In addressing the specific content requirements of 543.6, Toyota provided information on the reliability and durability of its proposed device. To ensure reliability and durability of the device, Toyota conducted tests based on its own specified standards. Toyota provided a detailed list of the tests conducted (i.e., high and low temperature, strength, impact, vibration, electro-magnetic interference, etc.). Toyota stated that it believes that its device is reliable and durable because it complied with its own specific design standards and it is installed in other vehicle lines for which the agency has granted a parts-marking exemption. Additionally, Toyota stated that there are approximately 20,000 combinations for the key cylinders and key plates for its outer gutter keys and approximately 10,000 for its inner gutter keys, making it very difficult to unlock the doors without valid keys.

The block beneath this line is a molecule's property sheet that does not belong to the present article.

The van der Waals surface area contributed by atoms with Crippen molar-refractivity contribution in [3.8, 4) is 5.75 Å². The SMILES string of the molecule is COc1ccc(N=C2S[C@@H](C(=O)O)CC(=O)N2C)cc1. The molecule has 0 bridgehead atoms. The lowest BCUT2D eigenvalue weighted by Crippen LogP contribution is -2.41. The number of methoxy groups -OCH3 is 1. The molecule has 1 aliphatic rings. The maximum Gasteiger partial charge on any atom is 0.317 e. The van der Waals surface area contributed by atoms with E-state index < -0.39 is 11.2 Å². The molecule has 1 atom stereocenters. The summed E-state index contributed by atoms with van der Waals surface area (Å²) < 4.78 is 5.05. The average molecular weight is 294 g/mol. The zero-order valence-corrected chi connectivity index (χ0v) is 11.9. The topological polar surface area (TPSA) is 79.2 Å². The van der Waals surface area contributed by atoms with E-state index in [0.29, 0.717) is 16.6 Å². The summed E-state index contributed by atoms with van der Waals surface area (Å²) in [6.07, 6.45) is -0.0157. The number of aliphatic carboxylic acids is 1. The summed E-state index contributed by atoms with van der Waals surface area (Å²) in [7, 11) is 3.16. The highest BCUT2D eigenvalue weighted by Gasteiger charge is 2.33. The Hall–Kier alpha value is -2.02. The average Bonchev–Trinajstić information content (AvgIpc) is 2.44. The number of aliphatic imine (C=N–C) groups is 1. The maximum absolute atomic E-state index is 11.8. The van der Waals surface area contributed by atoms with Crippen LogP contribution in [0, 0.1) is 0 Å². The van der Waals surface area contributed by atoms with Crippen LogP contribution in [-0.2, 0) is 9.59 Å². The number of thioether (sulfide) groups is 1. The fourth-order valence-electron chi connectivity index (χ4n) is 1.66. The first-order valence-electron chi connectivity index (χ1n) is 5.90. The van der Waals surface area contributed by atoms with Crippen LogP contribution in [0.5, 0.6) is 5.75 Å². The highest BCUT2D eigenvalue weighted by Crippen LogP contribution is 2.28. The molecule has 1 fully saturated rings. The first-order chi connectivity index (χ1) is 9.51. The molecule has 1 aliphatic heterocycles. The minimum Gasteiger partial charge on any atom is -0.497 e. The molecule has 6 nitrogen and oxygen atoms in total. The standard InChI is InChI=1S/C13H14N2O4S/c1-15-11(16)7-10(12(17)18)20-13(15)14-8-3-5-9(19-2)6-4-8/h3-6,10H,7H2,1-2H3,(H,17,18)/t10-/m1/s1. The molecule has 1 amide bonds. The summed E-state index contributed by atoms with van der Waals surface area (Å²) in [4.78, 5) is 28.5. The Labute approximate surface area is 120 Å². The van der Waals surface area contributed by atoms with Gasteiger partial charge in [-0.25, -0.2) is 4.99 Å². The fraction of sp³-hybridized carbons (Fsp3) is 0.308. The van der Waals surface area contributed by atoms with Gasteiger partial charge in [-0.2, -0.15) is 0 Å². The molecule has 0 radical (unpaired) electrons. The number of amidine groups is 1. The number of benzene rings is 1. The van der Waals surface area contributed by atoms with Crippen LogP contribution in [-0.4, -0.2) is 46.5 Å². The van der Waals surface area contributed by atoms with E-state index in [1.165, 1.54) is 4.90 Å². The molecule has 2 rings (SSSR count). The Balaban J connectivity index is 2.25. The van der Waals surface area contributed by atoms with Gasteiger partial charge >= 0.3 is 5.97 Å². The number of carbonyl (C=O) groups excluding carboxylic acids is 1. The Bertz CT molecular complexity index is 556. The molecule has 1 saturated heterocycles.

Toyota informed the agency that its Corolla vehicle line has been equipped with the device beginning with its MY 2005 vehicles. Toyota referenced NHTSA published theft rate data for several years before and after the Corolla vehicle line was equipped with a standard immobilizer. Toyota stated that the average theft rate for the Corolla dropped to 2.1 per 1,000 cars produced between MYs 2005-2008 (with a standard immobilizer) from 4.0 per 1,000 cars produced between MYs 1996-1999 (without a standard immobilizer). Toyota stated that this represents approximately a 47.5% decrease in the theft rate with installation of a standard immobilizer for the Toyota Corolla vehicle line when compared to the average for the Corolla when it was parts marked. Toyota believes that installing the immobilizer as standard equipment reduces the theft rate and therefore would be more effective than parts-marking labels. Toyota also revealed that the Toyota Camry and Lexus LS and GS vehicle lines have all been granted parts-marking exemptions by the agency. The theft rates for the Toyota Camry and Lexus LS and GS vehicle lines using an average of three model years data are 1.6742, 1.3567 and 1.0961 respectively. Therefore, Toyota has concluded that the antitheft device proposed for its vehicle line is no less effective than those devices in the lines for which NHTSA has already granted full exemption from the parts-marking requirements.